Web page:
Proteins are key compounds in biosynthesis, cell, tissue and organ signalling and provide cell and tissue structural stability in living organisms. The primary protein sequences are encoded in the genome; however, their complex posttranslational modifications (PTMs) and three dimensional structures are fairly unpredictable from genomic information. In this mini-review, we will provide an overview of the current state, challenge and important aspects of protein biomarker discovery and validation.
Biomarker research should start with defining the target normal biological processes, pathogenic processes, or pharmacological responses to a therapeutic intervention, what the biomarker should highlight. This is followed by setting up a team with medical, analytical and bioinformatics partners (Figure 1).
The medical partner is responsible for sample collection, storage and pre-classification of samples based on accurate clinical data (disease phenotype), and store samples and clinical information in biobanks. The analytical participant is responsible for the development of an analytical platform both for the discovery stage comprehensively measuring a low number of samples and for validation. Validation includes the targeted analysis of a preselected list of biomarker candidates in a large sample cohort. The bioinformatics partner is responsible for management, processing and accurate evaluation of all data acquired during the study. All of the three parties need to collaborate closely, and the work requires careful planning before starting the sample collection and analytical work3.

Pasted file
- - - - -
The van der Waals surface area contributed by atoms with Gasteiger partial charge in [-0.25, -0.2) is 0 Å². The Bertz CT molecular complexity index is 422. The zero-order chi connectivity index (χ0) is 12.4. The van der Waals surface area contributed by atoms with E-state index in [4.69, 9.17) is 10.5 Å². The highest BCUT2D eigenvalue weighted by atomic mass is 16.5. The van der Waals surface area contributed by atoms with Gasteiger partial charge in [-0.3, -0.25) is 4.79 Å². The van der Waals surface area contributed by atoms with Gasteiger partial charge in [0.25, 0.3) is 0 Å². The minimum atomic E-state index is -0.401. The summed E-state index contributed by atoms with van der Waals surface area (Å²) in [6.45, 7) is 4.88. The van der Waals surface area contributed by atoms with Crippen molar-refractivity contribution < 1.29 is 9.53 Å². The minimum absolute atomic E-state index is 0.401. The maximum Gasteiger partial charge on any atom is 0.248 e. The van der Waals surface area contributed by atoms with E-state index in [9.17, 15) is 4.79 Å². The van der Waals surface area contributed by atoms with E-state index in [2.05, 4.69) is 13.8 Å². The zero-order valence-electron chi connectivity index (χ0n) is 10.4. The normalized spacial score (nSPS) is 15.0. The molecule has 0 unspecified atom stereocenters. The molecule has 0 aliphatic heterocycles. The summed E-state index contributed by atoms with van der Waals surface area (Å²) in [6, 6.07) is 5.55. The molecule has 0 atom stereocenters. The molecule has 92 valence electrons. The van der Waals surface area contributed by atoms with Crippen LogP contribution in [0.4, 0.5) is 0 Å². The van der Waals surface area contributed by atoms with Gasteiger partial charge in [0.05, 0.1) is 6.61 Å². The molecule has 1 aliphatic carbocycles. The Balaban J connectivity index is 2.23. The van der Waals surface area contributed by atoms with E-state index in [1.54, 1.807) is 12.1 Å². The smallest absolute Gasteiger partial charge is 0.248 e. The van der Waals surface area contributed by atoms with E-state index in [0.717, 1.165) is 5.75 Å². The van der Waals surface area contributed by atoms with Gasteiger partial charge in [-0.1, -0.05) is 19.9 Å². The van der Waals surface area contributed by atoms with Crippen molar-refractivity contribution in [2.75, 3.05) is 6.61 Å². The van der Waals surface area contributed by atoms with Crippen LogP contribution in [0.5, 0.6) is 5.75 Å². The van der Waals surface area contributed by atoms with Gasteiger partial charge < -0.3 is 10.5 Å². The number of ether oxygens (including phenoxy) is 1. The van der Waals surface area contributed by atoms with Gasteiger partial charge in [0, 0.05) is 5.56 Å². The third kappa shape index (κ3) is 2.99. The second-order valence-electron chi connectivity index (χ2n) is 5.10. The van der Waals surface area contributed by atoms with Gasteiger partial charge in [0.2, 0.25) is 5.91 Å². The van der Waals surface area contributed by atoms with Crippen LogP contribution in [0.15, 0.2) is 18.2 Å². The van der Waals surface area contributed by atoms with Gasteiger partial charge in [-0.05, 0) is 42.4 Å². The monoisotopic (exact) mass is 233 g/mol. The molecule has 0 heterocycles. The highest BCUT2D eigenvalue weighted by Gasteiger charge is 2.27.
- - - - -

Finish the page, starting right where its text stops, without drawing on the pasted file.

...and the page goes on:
Contribution of the medical partner